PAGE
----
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ACM CareerNews for Tuesday, April 7, 2009

ACM CareerNews is intended as an objective career news digest for busy IT professionals. Views expressed are not necessarily those of ACM. To send comments, please write to careernews-request@acm.org

Volume 5, Issue 7, April 7, 2009




Top 10 Technology Skills
Network World, March 30

Despite the worst job market in nearly two decades, the outlook for IT hiring is holding steady. Most CIOs are maintaining their current staffing levels, while others are even hiring specialists who have in-demand IT skills. The result is that IT remains a safe, interesting and high-paying place to be. According to David Foote, CEO of Foote Partners, which conducts quarterly assessments of IT pay trends, IT departments are continuing to hire talent in certain areas, such as business process modeling and project management. Foote provides a list of 10 technology skills that are in greatest demand.

According to Foote, the leading skill in demand is business process modeling. In fact, business process management, methodology and modeling is one of the few IT niches that saw pay gains in the fourth quarter of 2008. Database expertise is another area where pay is on the rise, up 2.9% in the last quarter. Companies are looking for IT workers with experience in Microsoft SQL Server and the Oracle Developer Suite. They're also willing to pay for workers with database certifications. Messaging and communications is also an area with improving prospects. Companies are particularly interested in hiring employees with experience in VoIP and IP telephony.


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Five Things to Do If You Lose Your IT Job
Tech Careers (via Information Week), March 24

While it's only natural to feel apprehension about IT job security, some are discovering opportunity in the wake of unemployment. The most successful job seekers are making looking for a job their full-time job. By doing so, they are uncovering new opportunities and tapping into connections that are already within their social networks. Since even the most aggressive job hunt won't take all your waking hours, most career experts advise that it’s important for unemployed IT workers to find other outlets for their physical, intellectual, and emotional energy. This might mean signing up for new training courses, volunteering in your community or even starting a new venture.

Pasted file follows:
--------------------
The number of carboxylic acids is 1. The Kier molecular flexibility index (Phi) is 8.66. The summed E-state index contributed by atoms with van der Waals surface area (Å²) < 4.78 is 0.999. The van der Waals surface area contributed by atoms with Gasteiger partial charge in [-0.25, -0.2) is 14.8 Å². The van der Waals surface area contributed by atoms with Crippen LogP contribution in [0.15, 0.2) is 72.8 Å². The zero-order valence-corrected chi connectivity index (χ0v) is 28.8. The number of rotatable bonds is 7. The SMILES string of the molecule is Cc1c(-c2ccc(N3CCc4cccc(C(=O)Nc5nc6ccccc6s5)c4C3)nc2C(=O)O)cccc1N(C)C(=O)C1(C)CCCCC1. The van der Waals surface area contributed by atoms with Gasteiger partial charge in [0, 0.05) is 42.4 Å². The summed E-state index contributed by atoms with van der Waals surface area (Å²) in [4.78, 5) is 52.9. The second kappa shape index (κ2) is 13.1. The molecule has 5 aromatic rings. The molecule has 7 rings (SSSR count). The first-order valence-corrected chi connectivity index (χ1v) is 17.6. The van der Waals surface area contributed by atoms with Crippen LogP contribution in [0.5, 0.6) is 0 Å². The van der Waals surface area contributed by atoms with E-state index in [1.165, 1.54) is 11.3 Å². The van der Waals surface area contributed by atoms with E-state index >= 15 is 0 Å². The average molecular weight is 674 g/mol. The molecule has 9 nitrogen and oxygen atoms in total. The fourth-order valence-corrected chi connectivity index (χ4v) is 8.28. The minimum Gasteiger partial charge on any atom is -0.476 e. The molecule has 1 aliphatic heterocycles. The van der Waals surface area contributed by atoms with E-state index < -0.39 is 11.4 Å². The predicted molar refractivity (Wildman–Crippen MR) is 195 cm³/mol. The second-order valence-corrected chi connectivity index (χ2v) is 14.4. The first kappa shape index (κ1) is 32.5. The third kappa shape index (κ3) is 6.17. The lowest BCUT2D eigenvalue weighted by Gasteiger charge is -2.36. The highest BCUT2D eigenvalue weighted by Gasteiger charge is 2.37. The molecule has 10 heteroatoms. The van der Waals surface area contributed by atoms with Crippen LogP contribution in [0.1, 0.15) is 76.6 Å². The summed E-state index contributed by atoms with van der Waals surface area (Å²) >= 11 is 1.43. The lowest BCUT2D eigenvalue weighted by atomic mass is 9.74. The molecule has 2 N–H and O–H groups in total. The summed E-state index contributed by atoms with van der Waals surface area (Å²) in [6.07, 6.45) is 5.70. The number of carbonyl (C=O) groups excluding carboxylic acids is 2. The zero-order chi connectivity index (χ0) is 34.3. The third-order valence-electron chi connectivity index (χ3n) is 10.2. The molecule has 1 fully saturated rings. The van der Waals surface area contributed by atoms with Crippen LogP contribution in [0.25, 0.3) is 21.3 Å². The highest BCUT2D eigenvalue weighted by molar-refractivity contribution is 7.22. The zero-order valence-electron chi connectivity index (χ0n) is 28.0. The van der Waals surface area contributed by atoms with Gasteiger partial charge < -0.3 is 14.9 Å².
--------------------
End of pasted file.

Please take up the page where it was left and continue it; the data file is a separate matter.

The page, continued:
Most importantly, take the time to learn about leading-edge technologies that might help you land a job in a hot new area. There are many opportunities to pick up new skills, including classes, books and Web sites. Even IT workers that have jobs might think about taking a little time during their current workday to learn new skills that will insulate them from future layoffs. For free, using nothing but time, you can become a master of a skill like CSS or HTML. Launching a new venture is another option. Although there's less financing available from venture capitalists, opportunities with Web 2.0 technologies, new handheld devices, and other innovations are bountiful. Moreover, the tools to develop these ventures are plentiful and many of them are free.


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Computer Science Needs More Good Women
Red Orbit, March 31

Women involved in computer science say more girls should consider a career in this field. One of their role models should be MIT professor Barbara Liskov, who received the prestigious Turing Award from ACM earlier this year after a career filled with innovations and achievements. On one hand, educational institutions are finding it difficult to increase the number of young women pursuing a computer science career. On the other hand, women already working in the field describe a career as challenging, interesting and innovative. The article takes a deeper look at the barriers and obstacles to getting more women involved in the computer science field.

Despite signs of progress in the computer science field, one stubborn fact remains the same: relatively few women are selecting computer science as their academic major and future career path. According to the National Science Foundation's Broadening Participation in Computing program, women receive fewer than one in five of all computer science degrees that are awarded. There are a lot of reasons for this, including a curriculum that does not express the full opportunity set for women. Another problem is the stereotype that women aren’t good at math and computer science. Perhaps the biggest barrier is the perception that the field itself just isn't very fun or social.


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Avoid Getting Reorganized Out of Your Company
Wall Street Journal, March 30